While Michigan is not always known as a leader in innovative arts education, there is one particularly effective model benefitting students in nine public school districts in Kalamazoo County: the Aesthetic Education Program (AE). AE develops the perceptual abilities of students in visual and performing arts through greater understanding of art forms, insights into how artists make choices and how these understandings relate to other aspects of life.
The program was initially developed at Lincoln Center Institute in New York more than 30 years ago. The Kalamazoo Regional Education Service Agency (KRESA) became an AE affiliate 12 years ago, and today, is one of the few remaining affiliates left in the country and the only left in Michigan.
Nick Mahmat is AE’s program coordinator. He noted a few reasons why the program is particularly effective: the structure of the program, the quality and diversity of the art offered to schools and the experiential workshops used to prep the students first to see the art. Workshops are jointly designed by a professional teaching artist and an AE-trained classroom teacher.
“The program’s aim is not to create an artist,” Mahmat said. “It focuses on how to view and engage in works of art. The classroom teacher and the teaching artist view the works of art and look at the ideas the artist is exploring and design a line of inquiry that acts as a framework for the lesson.”
Nancy Haas, former principal of Portage Moorsbridge Elementary and current director of curriculum for Portage public schools, has been involved with AE for 11 years. Haas noted that some of the best success stories come from children who wouldn’t be considered traditionally “book smart.”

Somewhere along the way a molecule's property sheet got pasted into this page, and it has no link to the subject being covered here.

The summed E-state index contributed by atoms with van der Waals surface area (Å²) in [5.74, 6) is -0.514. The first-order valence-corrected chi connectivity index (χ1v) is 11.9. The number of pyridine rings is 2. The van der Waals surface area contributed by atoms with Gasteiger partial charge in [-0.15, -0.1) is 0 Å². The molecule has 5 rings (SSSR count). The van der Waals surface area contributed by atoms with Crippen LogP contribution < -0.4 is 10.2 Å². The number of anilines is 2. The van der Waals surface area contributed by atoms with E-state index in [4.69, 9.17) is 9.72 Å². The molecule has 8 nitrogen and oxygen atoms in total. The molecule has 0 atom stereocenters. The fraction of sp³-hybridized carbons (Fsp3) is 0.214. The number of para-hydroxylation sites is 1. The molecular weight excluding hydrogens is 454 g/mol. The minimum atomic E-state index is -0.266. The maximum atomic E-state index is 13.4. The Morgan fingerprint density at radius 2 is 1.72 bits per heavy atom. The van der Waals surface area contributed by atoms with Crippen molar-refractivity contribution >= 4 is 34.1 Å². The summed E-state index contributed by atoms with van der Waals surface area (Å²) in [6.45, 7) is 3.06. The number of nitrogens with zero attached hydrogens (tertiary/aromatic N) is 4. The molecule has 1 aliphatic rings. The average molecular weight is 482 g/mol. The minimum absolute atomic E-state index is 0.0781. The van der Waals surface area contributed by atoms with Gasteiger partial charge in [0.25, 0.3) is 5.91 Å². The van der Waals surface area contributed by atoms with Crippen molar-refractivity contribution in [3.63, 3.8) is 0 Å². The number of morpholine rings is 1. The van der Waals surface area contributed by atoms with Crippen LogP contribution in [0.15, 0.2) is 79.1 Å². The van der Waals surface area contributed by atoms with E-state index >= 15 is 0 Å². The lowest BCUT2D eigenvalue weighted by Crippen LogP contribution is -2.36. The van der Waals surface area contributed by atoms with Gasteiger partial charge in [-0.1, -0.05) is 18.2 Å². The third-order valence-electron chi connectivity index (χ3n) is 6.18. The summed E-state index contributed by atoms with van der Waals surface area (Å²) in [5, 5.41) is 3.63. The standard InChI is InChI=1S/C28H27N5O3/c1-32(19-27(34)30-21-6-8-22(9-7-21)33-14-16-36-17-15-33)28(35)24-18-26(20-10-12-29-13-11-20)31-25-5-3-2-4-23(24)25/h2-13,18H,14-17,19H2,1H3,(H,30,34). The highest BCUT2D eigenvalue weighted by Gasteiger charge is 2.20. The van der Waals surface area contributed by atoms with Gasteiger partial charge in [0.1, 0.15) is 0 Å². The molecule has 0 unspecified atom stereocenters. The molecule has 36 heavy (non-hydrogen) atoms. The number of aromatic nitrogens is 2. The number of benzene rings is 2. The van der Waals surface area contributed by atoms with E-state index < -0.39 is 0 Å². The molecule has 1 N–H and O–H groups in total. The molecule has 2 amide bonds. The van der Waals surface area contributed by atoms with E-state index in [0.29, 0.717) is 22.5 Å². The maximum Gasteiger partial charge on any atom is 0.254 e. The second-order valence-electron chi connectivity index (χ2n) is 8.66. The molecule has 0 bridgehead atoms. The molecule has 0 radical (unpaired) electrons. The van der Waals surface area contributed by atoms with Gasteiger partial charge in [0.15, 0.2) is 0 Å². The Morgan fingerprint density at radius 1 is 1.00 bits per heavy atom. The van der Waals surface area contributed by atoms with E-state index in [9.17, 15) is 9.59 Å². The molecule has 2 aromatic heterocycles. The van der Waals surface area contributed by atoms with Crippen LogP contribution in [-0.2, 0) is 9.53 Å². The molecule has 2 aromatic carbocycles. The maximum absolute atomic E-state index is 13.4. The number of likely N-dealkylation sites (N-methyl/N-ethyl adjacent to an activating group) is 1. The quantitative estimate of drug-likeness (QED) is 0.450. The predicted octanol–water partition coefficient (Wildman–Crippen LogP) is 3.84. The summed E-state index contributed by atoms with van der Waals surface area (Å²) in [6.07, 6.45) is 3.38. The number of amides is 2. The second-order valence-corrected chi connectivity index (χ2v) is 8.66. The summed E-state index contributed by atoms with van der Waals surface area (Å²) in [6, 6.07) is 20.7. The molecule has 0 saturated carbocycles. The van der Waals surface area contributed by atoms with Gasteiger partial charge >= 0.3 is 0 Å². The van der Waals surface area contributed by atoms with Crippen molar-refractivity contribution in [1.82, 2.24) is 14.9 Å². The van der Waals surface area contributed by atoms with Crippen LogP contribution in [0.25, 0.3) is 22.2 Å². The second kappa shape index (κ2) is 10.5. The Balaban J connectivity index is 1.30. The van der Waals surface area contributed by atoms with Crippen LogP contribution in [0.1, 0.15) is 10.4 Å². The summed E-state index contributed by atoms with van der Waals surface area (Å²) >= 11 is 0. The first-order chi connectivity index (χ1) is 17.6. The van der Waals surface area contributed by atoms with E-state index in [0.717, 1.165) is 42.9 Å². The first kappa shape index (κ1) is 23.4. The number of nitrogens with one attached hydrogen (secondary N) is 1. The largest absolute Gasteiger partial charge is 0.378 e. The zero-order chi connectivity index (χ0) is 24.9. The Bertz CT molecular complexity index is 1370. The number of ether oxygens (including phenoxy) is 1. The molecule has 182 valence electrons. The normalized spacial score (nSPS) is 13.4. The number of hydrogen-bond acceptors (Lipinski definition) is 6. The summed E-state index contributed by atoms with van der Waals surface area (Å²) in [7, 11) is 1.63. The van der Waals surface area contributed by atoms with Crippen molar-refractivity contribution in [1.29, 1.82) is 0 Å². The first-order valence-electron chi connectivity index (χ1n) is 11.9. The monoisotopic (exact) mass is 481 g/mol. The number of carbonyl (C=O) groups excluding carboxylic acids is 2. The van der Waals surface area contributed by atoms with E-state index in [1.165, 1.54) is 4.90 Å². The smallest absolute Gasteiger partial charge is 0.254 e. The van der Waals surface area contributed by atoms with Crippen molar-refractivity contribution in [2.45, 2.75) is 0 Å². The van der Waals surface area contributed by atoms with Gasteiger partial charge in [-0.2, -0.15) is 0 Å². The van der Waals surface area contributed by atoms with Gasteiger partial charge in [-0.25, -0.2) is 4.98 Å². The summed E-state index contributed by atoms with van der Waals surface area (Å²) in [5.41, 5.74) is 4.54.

“All students will feel success in this program, because it’s the process of looking at art and exploring. It helps develop students’ critical thinking skills, and teachers who are trained to use these guided teaching techniques can apply that strategy to any other program,” Haas said.
Many parents have seen the critical thinking skills the children are learning and are beginning to request AE-trained teachers.
“Because it is so much about creating and exploring and reflecting, kids get good at answering open-ended questions and forming a conclusion. A lot of critical-thinking skills are developed that go across curriculum,” said Mahmat. “Science teachers remark that the AE questioning technique of ‘describe, analyze and interpret’ is similar to the scientific method, and language arts teachers will comment on how much it supports writing and builds the students’ abilities to summarize, take a stance and support with evidence.”
Participating schools are offered a selection of about eight to 12 music theater or dance productions or works of visual art to choose from each year.
One notable trait of the KRESA program is the diversity of schools participating in AE. The nine districts within the Kalamazoo area constitute a mix of urban, suburban and rural schools, all at different socioeconomic levels.
“We want our children to have an appreciation for the world,” Haas said. “No matter where you live, there’s art around you.”
Currently in Kalamazoo County there are more than 220 teachers trained to use AE, and there are approximately 4,000 students who participate annually.
While it seems remarkable that the KRESA program is one of the few remaining affiliates in the country, Mahmat indicated that Kalamazoo is fortunate because it is a community that has a lot of support for the arts, both general support and philanthropic. Mahmat also noted the 10 superintendents in the region have made it a point to make art education a priority.
“The superintendents are committed to making opportunities in the arts available to students,” he said.
And that has made all the difference in making the program a success.